As I write these words, I have been attempting to image 4 Vesta for about 2 and a half weeks. My schedule is one of rotating sleeplessness.
Now, tonight, dew point willing, I will have one hour to photograph 4 Vesta and confirm its position.
I have been close. I almost had it in this series of shots, below, taken on the morning of 21NOV20…
The three images to the right are each a composite of 9, 15″ exposures. That is I Leonis in the photos at far right, not I Leo. You can see from my calculation of 4 Vesta’s position, I was damn close. But, close only counts in horseshoes, an expression most Far West astronomers are all too familiar with. However, I was not daring enough in the frigid weather to spend another 20 minutes imaging my CMOS Nikon D-810.
4 Vesta is about Magnitude 8.2 right now, and the brightest of the visible asteroids in the main asteroid belt between Mars and Jupiter. It is in the middle of a star field of higher magnitude stars and NGC nebulae. One would think…”easy peasy.” Not so.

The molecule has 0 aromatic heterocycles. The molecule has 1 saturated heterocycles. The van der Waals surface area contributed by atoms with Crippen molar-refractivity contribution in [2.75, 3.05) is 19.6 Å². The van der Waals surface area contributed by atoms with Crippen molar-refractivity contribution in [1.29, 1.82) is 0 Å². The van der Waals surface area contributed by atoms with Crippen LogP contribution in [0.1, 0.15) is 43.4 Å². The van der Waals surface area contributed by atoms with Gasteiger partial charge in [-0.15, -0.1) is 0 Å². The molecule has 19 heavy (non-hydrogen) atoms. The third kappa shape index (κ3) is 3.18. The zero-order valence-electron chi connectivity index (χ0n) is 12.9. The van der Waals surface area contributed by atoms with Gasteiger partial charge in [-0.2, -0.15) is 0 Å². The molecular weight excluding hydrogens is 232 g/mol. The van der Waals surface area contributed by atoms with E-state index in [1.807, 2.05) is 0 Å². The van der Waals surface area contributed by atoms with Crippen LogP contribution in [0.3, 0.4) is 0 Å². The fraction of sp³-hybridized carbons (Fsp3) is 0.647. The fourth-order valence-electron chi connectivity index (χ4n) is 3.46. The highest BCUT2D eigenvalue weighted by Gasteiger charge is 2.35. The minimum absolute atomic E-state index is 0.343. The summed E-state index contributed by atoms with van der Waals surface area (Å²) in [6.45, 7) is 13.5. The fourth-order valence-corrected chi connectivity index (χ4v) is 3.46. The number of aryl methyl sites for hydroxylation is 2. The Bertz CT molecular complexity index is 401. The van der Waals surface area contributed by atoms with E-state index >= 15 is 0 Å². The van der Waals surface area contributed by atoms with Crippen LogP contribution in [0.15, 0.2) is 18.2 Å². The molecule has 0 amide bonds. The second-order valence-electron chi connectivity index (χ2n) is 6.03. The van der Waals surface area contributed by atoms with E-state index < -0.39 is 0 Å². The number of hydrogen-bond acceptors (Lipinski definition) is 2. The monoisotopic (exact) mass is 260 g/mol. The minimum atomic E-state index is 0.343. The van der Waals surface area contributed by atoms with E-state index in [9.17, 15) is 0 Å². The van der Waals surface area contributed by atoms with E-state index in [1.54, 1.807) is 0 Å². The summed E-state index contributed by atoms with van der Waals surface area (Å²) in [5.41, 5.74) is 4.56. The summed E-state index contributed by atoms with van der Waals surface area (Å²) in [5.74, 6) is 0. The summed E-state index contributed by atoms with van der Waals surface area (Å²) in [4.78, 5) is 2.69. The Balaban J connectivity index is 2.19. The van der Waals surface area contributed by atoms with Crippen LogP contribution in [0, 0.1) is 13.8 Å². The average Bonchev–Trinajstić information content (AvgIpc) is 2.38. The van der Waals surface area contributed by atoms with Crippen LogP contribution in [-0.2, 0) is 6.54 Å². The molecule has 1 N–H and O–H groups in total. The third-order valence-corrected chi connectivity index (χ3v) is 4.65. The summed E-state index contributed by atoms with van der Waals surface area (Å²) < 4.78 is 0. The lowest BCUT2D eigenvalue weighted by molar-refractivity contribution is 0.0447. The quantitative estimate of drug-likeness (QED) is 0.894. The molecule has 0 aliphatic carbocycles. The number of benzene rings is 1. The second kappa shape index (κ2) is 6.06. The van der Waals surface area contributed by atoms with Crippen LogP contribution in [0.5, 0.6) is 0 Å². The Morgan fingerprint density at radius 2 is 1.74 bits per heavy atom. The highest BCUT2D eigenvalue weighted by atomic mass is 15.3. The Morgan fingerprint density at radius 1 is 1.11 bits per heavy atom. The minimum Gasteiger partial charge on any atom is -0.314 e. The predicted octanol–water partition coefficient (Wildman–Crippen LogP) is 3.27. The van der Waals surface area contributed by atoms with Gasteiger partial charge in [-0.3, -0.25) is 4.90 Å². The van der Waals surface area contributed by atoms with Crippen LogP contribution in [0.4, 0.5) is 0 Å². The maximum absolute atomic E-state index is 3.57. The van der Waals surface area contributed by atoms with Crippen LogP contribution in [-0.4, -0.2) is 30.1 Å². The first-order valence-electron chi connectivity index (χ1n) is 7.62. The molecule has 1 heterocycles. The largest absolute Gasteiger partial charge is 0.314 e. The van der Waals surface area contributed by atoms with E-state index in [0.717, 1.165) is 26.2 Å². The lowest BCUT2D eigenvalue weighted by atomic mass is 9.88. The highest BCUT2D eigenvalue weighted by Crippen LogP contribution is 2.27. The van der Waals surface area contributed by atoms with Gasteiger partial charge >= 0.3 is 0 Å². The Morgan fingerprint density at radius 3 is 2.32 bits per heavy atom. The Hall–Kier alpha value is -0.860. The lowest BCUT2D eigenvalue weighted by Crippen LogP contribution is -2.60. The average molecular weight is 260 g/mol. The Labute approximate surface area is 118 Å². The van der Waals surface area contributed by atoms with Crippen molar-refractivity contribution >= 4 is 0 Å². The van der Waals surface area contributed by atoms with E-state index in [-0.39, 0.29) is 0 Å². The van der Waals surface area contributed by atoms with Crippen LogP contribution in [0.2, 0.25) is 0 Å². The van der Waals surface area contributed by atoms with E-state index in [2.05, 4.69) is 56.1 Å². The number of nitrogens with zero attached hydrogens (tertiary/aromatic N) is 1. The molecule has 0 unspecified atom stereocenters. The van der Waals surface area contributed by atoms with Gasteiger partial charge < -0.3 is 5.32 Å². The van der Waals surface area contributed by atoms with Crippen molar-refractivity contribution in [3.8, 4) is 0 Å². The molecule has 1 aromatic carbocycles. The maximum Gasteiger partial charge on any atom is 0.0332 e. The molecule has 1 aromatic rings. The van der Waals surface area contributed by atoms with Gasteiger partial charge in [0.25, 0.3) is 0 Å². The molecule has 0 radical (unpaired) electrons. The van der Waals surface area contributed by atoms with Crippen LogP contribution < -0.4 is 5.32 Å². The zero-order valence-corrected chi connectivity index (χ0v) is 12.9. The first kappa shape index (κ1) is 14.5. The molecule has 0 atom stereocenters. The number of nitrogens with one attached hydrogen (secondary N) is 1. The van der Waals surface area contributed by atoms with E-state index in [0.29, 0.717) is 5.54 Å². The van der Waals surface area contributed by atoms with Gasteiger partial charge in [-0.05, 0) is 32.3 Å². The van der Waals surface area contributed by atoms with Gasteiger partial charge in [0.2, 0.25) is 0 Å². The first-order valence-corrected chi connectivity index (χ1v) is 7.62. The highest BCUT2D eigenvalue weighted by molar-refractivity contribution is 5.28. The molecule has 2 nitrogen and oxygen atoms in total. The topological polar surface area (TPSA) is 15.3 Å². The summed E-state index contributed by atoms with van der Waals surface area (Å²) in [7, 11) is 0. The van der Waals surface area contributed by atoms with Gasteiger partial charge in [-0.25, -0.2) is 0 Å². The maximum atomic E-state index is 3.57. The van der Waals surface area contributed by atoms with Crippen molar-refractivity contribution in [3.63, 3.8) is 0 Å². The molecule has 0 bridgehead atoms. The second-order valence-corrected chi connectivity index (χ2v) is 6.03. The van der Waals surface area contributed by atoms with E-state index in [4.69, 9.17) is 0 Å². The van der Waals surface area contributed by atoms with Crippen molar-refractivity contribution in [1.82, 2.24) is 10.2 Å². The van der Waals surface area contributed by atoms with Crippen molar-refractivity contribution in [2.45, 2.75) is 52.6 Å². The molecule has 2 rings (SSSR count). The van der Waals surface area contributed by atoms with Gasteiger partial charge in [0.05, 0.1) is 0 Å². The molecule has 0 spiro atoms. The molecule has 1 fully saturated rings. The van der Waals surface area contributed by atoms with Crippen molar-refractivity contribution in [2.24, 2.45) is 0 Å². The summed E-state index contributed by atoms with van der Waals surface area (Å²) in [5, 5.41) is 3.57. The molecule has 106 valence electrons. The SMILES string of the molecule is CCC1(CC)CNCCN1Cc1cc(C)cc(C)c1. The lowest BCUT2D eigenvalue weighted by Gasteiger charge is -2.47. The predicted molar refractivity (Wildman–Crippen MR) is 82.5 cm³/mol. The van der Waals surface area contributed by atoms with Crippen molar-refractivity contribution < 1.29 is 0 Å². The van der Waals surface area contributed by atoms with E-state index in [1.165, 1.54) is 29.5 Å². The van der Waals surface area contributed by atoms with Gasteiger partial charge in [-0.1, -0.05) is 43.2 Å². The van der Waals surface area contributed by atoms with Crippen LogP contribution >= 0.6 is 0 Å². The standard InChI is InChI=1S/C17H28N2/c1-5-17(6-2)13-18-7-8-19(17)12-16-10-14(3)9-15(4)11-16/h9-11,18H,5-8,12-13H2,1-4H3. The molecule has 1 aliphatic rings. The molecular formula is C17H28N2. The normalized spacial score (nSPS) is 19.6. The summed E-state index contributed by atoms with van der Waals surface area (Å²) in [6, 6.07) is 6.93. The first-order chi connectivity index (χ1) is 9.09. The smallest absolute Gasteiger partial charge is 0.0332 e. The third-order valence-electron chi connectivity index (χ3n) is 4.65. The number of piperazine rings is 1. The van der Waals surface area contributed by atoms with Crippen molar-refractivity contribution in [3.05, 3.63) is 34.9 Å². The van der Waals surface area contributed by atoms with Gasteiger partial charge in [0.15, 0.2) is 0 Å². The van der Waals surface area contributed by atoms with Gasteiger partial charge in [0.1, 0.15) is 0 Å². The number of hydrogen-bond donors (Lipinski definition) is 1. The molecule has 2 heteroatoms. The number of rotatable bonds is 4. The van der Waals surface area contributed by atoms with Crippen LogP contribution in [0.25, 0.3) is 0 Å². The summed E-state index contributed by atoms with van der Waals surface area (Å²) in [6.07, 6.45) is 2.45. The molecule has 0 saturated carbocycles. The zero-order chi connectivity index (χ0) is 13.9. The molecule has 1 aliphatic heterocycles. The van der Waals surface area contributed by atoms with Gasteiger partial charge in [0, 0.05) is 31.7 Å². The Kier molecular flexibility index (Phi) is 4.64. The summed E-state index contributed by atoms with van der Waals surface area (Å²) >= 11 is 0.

Reasons it is not easy, is that 4 Vesta rises after Leo in the early morning hours. Bad, because in our shrub steppe/desert environment next to the Columbia River, when the dew point is close to the temperature, fog ensues, and envelopes all. Even on otherwise clear nights.
The sparse field around 4 Vesta also means one must be confident in one’s calculation of position and build familiarity of the star field by numerous observations of the same.
If that were not enough, 4 Vesta does not follow the ecliptic nor the sidereal space frame. As Leo moves one way, 4 Vesta moves almost orthogonal, over a period of days. Like a strategist, looking at the night’s work, one must pick an hour to wake up, turn on, and re-position the telescope; checking the camera’s battery and image cards. then let the equipment equilibriate again. Moving the telescope through the now-familiar star field, and imaging a familiar star, like I Leonis. Then, the search begins again..